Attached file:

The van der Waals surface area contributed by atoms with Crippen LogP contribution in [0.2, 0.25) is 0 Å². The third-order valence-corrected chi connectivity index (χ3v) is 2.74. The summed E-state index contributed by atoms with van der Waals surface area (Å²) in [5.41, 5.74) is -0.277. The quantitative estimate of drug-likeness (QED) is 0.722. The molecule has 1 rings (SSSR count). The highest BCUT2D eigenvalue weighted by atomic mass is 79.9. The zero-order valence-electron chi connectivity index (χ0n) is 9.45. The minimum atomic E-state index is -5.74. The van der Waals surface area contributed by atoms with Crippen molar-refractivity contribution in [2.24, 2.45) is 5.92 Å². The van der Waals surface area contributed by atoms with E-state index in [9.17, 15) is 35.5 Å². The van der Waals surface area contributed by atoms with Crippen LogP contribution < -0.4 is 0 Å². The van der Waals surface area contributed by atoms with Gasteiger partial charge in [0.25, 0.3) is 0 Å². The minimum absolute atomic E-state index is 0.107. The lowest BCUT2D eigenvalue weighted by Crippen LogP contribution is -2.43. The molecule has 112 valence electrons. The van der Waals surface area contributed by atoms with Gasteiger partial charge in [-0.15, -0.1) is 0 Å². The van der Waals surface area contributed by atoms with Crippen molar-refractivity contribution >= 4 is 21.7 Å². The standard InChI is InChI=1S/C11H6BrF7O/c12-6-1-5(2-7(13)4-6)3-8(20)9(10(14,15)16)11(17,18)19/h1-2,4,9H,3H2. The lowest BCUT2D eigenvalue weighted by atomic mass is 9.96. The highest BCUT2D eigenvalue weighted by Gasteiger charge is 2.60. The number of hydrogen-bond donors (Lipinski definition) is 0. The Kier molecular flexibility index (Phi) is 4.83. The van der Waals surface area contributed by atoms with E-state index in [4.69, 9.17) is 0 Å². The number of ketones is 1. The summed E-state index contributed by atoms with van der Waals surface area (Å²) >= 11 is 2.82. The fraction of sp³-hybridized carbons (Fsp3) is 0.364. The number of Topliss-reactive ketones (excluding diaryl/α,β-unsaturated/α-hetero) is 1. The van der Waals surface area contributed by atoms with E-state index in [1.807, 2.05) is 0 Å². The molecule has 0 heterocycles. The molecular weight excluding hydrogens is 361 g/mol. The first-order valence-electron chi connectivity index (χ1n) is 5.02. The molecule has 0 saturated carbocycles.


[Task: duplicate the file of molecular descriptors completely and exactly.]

The van der Waals surface area contributed by atoms with Crippen LogP contribution in [0.2, 0.25) is 0 Å². The third-order valence-corrected chi connectivity index (χ3v) is 2.74. The summed E-state index contributed by atoms with van der Waals surface area (Å²) in [5.41, 5.74) is -0.277. The quantitative estimate of drug-likeness (QED) is 0.722. The molecule has 1 rings (SSSR count). The highest BCUT2D eigenvalue weighted by atomic mass is 79.9. The zero-order valence-electron chi connectivity index (χ0n) is 9.45. The minimum atomic E-state index is -5.74. The van der Waals surface area contributed by atoms with Crippen molar-refractivity contribution in [2.24, 2.45) is 5.92 Å². The van der Waals surface area contributed by atoms with E-state index in [9.17, 15) is 35.5 Å². The van der Waals surface area contributed by atoms with Crippen LogP contribution < -0.4 is 0 Å². The van der Waals surface area contributed by atoms with Gasteiger partial charge in [0.25, 0.3) is 0 Å². The minimum absolute atomic E-state index is 0.107. The lowest BCUT2D eigenvalue weighted by Crippen LogP contribution is -2.43. The molecule has 112 valence electrons. The van der Waals surface area contributed by atoms with Gasteiger partial charge in [-0.15, -0.1) is 0 Å². The van der Waals surface area contributed by atoms with Crippen molar-refractivity contribution >= 4 is 21.7 Å². The standard InChI is InChI=1S/C11H6BrF7O/c12-6-1-5(2-7(13)4-6)3-8(20)9(10(14,15)16)11(17,18)19/h1-2,4,9H,3H2. The lowest BCUT2D eigenvalue weighted by atomic mass is 9.96. The highest BCUT2D eigenvalue weighted by Gasteiger charge is 2.60. The number of hydrogen-bond donors (Lipinski definition) is 0. The Kier molecular flexibility index (Phi) is 4.83. The van der Waals surface area contributed by atoms with E-state index in [4.69, 9.17) is 0 Å². The number of ketones is 1. The summed E-state index contributed by atoms with van der Waals surface area (Å²) >= 11 is 2.82. The fraction of sp³-hybridized carbons (Fsp3) is 0.364. The number of Topliss-reactive ketones (excluding diaryl/α,β-unsaturated/α-hetero) is 1. The van der Waals surface area contributed by atoms with E-state index in [1.807, 2.05) is 0 Å². The molecule has 0 heterocycles. The molecular weight excluding hydrogens is 361 g/mol. The first-order valence-electron chi connectivity index (χ1n) is 5.02. The molecule has 0 saturated carbocycles.